Once you can safely resume exercise, slowly reintroduce gentle movement, such as walking or yoga, to see how you feel and tolerate it. You may need to gradually reintroduce straining activities, such as lifting weights, or avoid them until you’re fully recovered.

Though it may be tempting to return to your normal fitness routine once you start feeling better, be sure to speak with your doctor and receive medical clearance first.

Comfort food

Recovering from surgery can be painful, stressful, and emotionally draining. This may have you reaching for your favorite comfort food to help you cope.

However, if you continue to rely on comfort food rather than return to a more balanced diet after you’ve recovered, you may experience weight gain over time.

During your initial recovery, it’s important to focus on consuming enough calories and protein to promote recovery, even if you can tolerate only certain foods, such as ice cream, pudding, Jell-O, or scrambled eggs (8, 9).

Depending on your surgery and preoperative nutrition status, you may work closely with a registered dietitian as part of your postoperative care.

They may recommend a therapeutic diet, such as liquids only, or additional supplements, such as protein or energy shakes, to support your recovery (8).

However, as you regain your appetite and ability to eat, focus on reintroducing foods high in protein to support healing and prevent muscle loss. Further, eating high fiber foods will help promote bowel regularity and reduce constipation, which is common after surgery (8).

If you’re hungry between meals, try eating small snacks that contain protein and fiber — such as peanut butter and apple slices — which will keep you satisfied and full.

Additionally, try to stick with low calorie drinks like water, coffee, and tea instead of sugary beverages or alcohol.

It’s OK to enjoy comfort foods as part of your recovery. Allow yourself the flexibility to eat foods that feel good for you in the moment. However, if you begin to use food or alcohol as a regular coping mechanism, speak with a dietitian or medical professional.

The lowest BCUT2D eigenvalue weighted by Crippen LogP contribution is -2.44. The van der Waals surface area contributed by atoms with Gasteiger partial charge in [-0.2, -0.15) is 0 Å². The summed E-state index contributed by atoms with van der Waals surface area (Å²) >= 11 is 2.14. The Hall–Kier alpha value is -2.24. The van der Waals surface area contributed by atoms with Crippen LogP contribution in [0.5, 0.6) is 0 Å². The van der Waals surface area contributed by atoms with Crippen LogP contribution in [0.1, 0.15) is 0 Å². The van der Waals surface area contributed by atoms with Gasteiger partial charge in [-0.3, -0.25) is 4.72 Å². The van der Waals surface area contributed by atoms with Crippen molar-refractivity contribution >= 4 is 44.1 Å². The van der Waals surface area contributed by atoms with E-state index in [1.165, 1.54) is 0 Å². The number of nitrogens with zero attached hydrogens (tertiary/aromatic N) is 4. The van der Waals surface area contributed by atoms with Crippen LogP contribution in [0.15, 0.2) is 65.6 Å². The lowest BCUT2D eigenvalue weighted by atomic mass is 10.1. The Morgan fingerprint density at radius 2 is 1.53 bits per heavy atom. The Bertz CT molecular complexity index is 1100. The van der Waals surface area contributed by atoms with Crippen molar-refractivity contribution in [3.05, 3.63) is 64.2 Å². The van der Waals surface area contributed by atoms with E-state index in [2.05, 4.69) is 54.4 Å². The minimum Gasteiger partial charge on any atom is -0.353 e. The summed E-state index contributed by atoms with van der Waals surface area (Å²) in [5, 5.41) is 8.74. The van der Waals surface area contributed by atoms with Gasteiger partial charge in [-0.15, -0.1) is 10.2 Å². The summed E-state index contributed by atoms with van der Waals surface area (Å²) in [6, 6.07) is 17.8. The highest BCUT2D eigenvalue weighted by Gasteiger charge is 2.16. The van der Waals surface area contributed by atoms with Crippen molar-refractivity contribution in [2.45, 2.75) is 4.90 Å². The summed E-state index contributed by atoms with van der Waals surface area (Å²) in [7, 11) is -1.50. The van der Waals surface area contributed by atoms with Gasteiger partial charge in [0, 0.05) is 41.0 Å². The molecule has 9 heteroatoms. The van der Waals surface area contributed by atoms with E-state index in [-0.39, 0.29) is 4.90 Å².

Edema, or fluid accumulation, can lead to weight gain that will go down as you recover. Inactivity and comfort eating may also contribute to body fat gain. To minimize weight gain, try to resume regular physical activity and healthy eating once you’ve recovered.

Undergoing surgery is not a small feat. It takes courage and strength to heal both physically and mentally.

Although you may notice changes in the size of your body, it’s important to remember that your body has gone through tremendous stress and needs time to heal.

Instead of focusing on the number on the scale, focus on your body’s amazing ability to heal itself. Be patient with your recovery and slowly reintroduce your previous healthy habits when your body is ready.


Having a healthy recovery from surgery — not the number on the scale — should be your main priority. If you have concerns about sudden or gradual weight gain, speak with a medical professional.

Having surgery can be a stressful and life-changing experience. On top of focusing on a healthy recovery, you may be worried about changes to your body, such as weight gain.

Sudden increases in weight are likely temporary and due to a buildup of excess fluid, which is common after major surgery. In some cases, a lengthy recovery may require you to be less active, which can lead to weight gain.

While it’s important to work toward a physically active lifestyle and healthful diet, it may take time before your body is ready to return to your usual activities. Remember that your body is in recovery mode and it’s important to be patient with this process.

Working closely with your doctor will help ensure you have a safe and healthy recovery, which is always more important than the number on the scale.